Another issue concerning with electric wire connection to a sømæ is quite controversial. A sømæ must be isolated without being connected from anything outside. In ancient era no electric power had been created, so such a problem was completely zero, but in modern period, the power is so essential for different use that the wire is connected even to a sømæ. Relevant to it, Dr Candævaræbhivaµsa, Professor of Vinaya department of ITBMU comments that if the wire itself is being linked through underground without covering with any materials such as fiber, plastic pipe and so on, it can be regarded as earth.  Yet, if it is being linked with aforesaid equipments, it cannot be regarded as earth since there is space between wire and earth. The comment of Dr Sølænandæbhivaµsa, former Rector of ITBMU also goes that nowadays most of Sømæs are being linked with electric wire. It is one of the major issues among monk-audiences. Therefore, any formal acts should be done after taking the electric wire off in order not to have any doubt, but some monks persist in doing it without being wire removed.
Further five duties (pubbakicca) are still to be done if necessary before recitation of pætimokkha and after collection of monks in a sømæ: giving consent and purity, announcing season, number of monks and what bhikkhunøs asked.
Among above five, only third and fourth are practised today, the rest are virtually out of function. If there is an ill monk within a large sømæ and he could not attend the uposatha ceremony, he must give his consent and purity, after making himself pure, to a monk who is going there. At the present time in Burma, sømæ is not as large as ancient one, and it is established within a monastery compound separated from other buildings. The ill monk living in other buildings cannot affect the formal act of uposatha performing in a sømæ, therefore the consent and purity are unnecessary to be given.
 The announcement of the past, the present, remaining fortnight in each of three Burmese seasons and a number of attendants are still using in Burma as original as its advent. Burmese calendar and ancient calendar are slightly different, but the relation of uposatha is the same in counting.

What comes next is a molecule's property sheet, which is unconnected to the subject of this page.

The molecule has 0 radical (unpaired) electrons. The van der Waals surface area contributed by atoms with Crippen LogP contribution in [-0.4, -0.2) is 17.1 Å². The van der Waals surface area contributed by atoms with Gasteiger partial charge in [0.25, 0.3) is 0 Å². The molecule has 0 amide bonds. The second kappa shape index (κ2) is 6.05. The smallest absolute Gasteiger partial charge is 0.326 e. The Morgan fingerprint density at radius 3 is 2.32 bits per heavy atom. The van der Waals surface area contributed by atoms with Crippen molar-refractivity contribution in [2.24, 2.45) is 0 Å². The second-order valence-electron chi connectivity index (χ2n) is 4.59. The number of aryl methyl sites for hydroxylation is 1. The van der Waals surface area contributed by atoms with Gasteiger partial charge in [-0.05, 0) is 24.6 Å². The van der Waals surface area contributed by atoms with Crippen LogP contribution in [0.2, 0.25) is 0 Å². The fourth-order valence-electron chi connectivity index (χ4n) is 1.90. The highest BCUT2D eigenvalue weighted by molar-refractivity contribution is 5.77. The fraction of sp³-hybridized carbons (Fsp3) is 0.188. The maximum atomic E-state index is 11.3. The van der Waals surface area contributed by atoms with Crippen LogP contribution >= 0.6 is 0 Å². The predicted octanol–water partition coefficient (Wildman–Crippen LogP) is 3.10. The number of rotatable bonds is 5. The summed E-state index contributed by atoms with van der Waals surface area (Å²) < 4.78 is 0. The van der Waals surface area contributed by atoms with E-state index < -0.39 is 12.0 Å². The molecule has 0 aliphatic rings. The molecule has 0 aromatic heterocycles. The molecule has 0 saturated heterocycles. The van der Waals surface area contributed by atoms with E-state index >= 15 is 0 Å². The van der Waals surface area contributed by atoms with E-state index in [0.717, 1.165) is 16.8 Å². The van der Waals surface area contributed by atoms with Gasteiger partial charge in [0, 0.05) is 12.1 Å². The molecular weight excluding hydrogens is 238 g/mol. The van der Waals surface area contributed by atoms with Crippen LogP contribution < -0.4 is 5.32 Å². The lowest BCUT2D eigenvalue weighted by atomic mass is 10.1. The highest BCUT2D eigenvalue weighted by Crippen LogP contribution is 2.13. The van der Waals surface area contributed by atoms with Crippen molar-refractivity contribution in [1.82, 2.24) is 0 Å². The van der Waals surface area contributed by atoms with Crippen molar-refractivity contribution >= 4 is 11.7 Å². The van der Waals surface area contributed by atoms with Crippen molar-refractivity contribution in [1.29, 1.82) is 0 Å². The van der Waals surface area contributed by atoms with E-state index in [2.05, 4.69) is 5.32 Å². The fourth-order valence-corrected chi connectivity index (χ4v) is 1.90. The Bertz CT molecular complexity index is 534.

When uposatha day comes, two or three bhikkhunø have to approach the monastery to ask one of the monks for the purpose of receiving admonishment. A monk who is asked by bhikkhunøs should declare about it in the middle of the monk-assembly. Burmese Buddhist society, however, does not accept bhikkhunø order at the moment; hence it is needless to perform it.
 According to canonical texts uposatha is categorized into nine kinds. Of them the sæmaggø uposatha is basically performed when divided members of monks rehabilitate again. That event happened during Buddha’s life time when kasambø monks are reconciled after their division. It is thought that the same situation has not occurred in Burma.
A monk must confess his offence before other monk prior to ceremony which emphasized the purity of entire samµgha (a group of monks). The vinaya canon says that the offence what a monk committed should be named when he makes confession, for example if a monk incurs pæcittiya (expiation) offence because of taking alcohol, he must confess like that, “I have committed pæcittiya offence due to using alcohol”. In contrary, Burmese way of confession is, believed to be adopted from both pæ¹i canons and commentaries, formulated in convenient style encompassing all without revealing the exact offence.
There are seven types of offences described in vinaya canons. Apart from pæræjika offence all are curable, but the same offence cannot be confessed, otherwise they entails dukka¥a offence.  Burmese monks, nevertheless, used to confess whether same or different offences by giving a reason that the same offence with different base, for instance taking intoxicant and dinner is pæcittiya offence with different bases, can be confessed.  Even the same base is possible showing an example that two-dinner-eaten-monks confess each other one of whom acknowledges the confession of another; both commits dukka¥a offence, but the former has exempted from pæcittiya offence when the latter incurs both dukka¥a and pæcittiy offence. The difference is that the dukka¥a of the former is due to confession-base and the latter, owing to acknowledgement-base: same offence with different bases. When the latter confesses again before the former, his both offences are remedied. The former again has to confess his dukka¥a offence with confession-base in front of the latter. After that his offence is also cured. That is the way of Burmese tradition regarding confession not relevant to pæ¹i canons but commentaries.
The whole pætimokkha should be recited if there is not any one of ten conditions. Even encountered with it, at least the first main section among five must be recited followed by a brief conclusion. The majority of the monastery in Burma, however, recites the patimokkha only in brief without any proper reasons except the tiredness of long sitting.